Since taking over HUD, Carson has been on a mission to absolve the department of its responsibilities to desegregate housing. The Affirmatively Furthering Fair Housing (AFFH) rule was instated by Barack Obama’s HUD in 2015 to strengthen the 1968 Fair Housing Act, by forcing municipalities receiving federal funding to assess local housing segregation—and come up with plans to fix it. Carson has been slowly killing Fair Housing enforcement (which he once compared with “the failure of school busing”) since January, when HUD issued a notice to suspend enforcement of the rule until 2020.
This week, HUD announced proposed changes to the rule to “minimize [the] regulatory burden” on local governments. In a statement, the National Fair Housing Alliance, which is one of several groups currently suing Carson for the rule’s suspension, said that any reconsideration of the rule “must account for the fact that HUD has a track record of more than 40 years of failing to properly ensure compliance” with its Fair Housing mandate. A research group at MIT found in 2017 that only two years into AFFH, the rule had supported more ambitious desegregation plans in almost every participating municipality.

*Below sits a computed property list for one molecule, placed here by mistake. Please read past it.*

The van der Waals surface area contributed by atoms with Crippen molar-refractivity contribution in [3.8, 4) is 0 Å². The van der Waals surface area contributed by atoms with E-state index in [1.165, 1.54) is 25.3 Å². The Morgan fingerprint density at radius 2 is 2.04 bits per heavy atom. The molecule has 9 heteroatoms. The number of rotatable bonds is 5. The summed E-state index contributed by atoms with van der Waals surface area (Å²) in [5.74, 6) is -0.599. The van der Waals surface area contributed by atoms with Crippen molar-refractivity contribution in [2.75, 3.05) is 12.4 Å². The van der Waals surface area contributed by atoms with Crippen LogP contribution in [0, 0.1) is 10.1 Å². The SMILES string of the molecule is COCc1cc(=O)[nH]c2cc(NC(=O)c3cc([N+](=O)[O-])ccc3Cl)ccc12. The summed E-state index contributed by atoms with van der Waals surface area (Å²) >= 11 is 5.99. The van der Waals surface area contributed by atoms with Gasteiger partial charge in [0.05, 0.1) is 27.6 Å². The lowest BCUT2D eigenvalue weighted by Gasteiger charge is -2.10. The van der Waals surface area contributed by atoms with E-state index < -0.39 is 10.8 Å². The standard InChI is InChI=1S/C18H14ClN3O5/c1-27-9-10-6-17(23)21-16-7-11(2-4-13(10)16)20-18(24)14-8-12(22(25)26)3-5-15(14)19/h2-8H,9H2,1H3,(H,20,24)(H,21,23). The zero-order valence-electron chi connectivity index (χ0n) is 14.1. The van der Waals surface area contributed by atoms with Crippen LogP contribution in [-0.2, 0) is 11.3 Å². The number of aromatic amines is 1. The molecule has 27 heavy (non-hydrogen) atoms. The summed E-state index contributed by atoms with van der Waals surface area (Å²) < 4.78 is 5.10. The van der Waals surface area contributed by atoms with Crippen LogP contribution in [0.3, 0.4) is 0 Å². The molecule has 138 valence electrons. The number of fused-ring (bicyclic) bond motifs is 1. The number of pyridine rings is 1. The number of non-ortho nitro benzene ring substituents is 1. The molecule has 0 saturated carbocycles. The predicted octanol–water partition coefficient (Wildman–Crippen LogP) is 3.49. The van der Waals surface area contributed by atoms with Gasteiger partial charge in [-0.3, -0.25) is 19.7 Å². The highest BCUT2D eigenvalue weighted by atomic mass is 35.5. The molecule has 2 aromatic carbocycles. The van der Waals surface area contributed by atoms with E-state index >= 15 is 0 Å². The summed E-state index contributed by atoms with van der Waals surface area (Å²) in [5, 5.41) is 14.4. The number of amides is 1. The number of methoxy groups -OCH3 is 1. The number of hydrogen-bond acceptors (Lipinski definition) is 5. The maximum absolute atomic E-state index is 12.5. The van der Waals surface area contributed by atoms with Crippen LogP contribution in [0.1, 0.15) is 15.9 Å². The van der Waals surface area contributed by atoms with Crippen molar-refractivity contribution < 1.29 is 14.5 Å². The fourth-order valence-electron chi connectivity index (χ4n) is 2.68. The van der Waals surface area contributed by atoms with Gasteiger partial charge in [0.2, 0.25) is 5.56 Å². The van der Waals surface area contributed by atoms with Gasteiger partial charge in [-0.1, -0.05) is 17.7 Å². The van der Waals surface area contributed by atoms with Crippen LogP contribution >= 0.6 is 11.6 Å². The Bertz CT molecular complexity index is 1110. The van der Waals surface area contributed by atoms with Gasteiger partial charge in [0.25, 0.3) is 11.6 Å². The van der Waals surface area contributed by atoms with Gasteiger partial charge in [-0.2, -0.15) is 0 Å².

Carson says the rule is “suffocating investment in some of our most distressed neighborhoods,” which is straight out of the pro-development handbook. As an affordable housing crisis intensifies across the country, the belief of housing development advocates in the power of higher density to “naturally” create more affordable housing has become increasingly widespread. But without any guarantee that this additional housing would be offered at affordable rates, there’s little reason to believe that more density will lead to anything but more displacement and more segregation.